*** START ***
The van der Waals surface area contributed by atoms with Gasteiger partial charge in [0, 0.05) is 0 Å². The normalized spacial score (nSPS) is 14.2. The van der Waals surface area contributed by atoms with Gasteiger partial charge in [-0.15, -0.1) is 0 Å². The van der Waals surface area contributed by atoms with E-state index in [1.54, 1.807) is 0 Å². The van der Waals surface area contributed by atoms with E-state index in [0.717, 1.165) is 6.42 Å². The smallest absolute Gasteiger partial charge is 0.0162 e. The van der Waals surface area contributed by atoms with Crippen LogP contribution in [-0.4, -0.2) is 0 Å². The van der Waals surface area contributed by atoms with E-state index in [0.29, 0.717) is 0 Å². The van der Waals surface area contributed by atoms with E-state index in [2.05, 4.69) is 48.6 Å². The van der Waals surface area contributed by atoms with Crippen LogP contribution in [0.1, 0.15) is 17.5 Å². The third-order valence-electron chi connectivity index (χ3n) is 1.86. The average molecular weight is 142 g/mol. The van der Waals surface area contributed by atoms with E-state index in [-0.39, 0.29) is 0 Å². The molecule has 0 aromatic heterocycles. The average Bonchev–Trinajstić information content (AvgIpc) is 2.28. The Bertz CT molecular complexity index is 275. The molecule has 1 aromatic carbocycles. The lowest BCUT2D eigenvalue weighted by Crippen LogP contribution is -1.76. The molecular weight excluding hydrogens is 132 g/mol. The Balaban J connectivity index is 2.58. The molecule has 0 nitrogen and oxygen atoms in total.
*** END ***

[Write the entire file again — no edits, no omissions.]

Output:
The van der Waals surface area contributed by atoms with Gasteiger partial charge in [0, 0.05) is 0 Å². The normalized spacial score (nSPS) is 14.2. The van der Waals surface area contributed by atoms with Gasteiger partial charge in [-0.15, -0.1) is 0 Å². The van der Waals surface area contributed by atoms with E-state index in [1.54, 1.807) is 0 Å². The van der Waals surface area contributed by atoms with E-state index in [0.717, 1.165) is 6.42 Å². The smallest absolute Gasteiger partial charge is 0.0162 e. The van der Waals surface area contributed by atoms with Crippen LogP contribution in [-0.4, -0.2) is 0 Å². The van der Waals surface area contributed by atoms with E-state index in [0.29, 0.717) is 0 Å². The van der Waals surface area contributed by atoms with E-state index in [2.05, 4.69) is 48.6 Å². The van der Waals surface area contributed by atoms with Crippen LogP contribution in [0.1, 0.15) is 17.5 Å². The third-order valence-electron chi connectivity index (χ3n) is 1.86. The average molecular weight is 142 g/mol. The van der Waals surface area contributed by atoms with E-state index in [-0.39, 0.29) is 0 Å². The molecule has 0 aromatic heterocycles. The average Bonchev–Trinajstić information content (AvgIpc) is 2.28. The Bertz CT molecular complexity index is 275. The molecule has 1 aromatic carbocycles. The lowest BCUT2D eigenvalue weighted by Crippen LogP contribution is -1.76. The molecular weight excluding hydrogens is 132 g/mol. The Balaban J connectivity index is 2.58. The molecule has 0 nitrogen and oxygen atoms in total.